Or will he?
 
The Draft order is set. What’s next for the LA front office?
 
Keeping the pick
 
The Lakers are going to pick seventh in the 2014 NBA Draft, dropping one spot below where their record slotted them at the end of the regular season. While the team had little over a 20% chance of getting in the top-3 selections, they also had an over 30% chance of slipping one spot. Aside from the incremental shots that they could have dropped to eighth or ninth in the Draft, this is the worst case scenario for the Lakers-if they’re not there already. Just for quick reference, here’s how the top-10 shook out:
 
(Peep the rest at SS&R)

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Rolling it back: Chris Kaman’s constant rebuilding of value

A year ago, Chris Kaman had to be fighting some mixed emotions. He had just fought through a tough year with the Dallas Mavericks, struggling to build long-term value on a one-year, $8MM make-good contract. Kaman’s goal was to show the league that, after a throwaway year with the bottom-dwelling New Orleans Hornets, he was still able to put up All-Star numbers on a good team. Paired with Dirk Nowitzki, O.J. Mayo and Shawn Marion, the “Kaveman” looked to be exactly the type of player that could take advantage of the team’s lack of low post options. It seemed like a great gamble.
 
Unfortunately, none of that really came to pass. In 66 games, with 16 missed largely due to injury, Kaman put up some solid stats with 10.5 ppg, 5.6 rpg and nearly one block in 20 minutes per contest. They were good numbers certainly, but with his growing defensive deficiencies, age and the fact that the Mavericks missed the playoffs for the first time in over a decade, Chris wasn’t going to get the lucrative long-term deal he desired.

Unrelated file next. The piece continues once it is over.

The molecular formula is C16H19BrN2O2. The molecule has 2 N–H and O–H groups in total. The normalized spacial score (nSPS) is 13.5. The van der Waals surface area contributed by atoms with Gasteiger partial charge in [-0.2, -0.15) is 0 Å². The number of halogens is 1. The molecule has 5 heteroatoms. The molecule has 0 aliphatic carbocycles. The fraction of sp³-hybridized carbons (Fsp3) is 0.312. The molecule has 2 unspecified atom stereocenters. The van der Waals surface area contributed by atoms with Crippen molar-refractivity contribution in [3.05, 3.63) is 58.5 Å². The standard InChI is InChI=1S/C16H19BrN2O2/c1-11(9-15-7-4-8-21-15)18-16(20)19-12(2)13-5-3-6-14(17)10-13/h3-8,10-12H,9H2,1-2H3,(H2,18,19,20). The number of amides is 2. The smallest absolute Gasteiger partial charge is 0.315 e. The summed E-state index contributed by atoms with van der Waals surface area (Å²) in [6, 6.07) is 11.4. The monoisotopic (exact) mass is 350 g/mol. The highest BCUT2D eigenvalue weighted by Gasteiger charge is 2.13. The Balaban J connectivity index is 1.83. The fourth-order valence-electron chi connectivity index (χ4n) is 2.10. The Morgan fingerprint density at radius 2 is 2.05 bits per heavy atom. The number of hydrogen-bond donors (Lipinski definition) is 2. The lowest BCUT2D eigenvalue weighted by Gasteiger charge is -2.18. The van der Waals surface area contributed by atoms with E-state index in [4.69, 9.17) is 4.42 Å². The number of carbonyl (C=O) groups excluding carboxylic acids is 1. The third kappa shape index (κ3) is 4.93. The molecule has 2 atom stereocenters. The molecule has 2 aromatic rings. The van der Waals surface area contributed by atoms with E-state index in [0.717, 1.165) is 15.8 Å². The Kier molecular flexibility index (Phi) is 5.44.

That being said, his one-year, $3MM pact with the Lakers was still somewhat surprising. The fact that Kaman couldn’t get even two years at a low annual value seemed strange, as his rebounding and offensive contributions seemed to merit something even at the modest range of two years and around $6MM. But if Kaman was again going to rebuild value, what better platform to do it on but with Mike D’Antoni, whose offense-first basketball philosophy seemed to accentuate everything that Chris brought to the table.
 
(Read on at SS&R)

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Assessing Wesley Johnson’s confounding continual mediocrity

One look at Wesley Johnson and everything about him screams “NBA player”. He’s a lean 6’7″ with a wingspan around 7′. His hands are gigantic, perfect for palming the rock and jamming it in the face of any defender who should even dare. He’s got a perfect looking jump shot that might not have the quickest trigger, but is so fluid in motion that you could put it down with oil on canvas. Wesley Johnson looks like he was put on this Earth to play basketball. However, everything about his career up until last November suggested otherwise.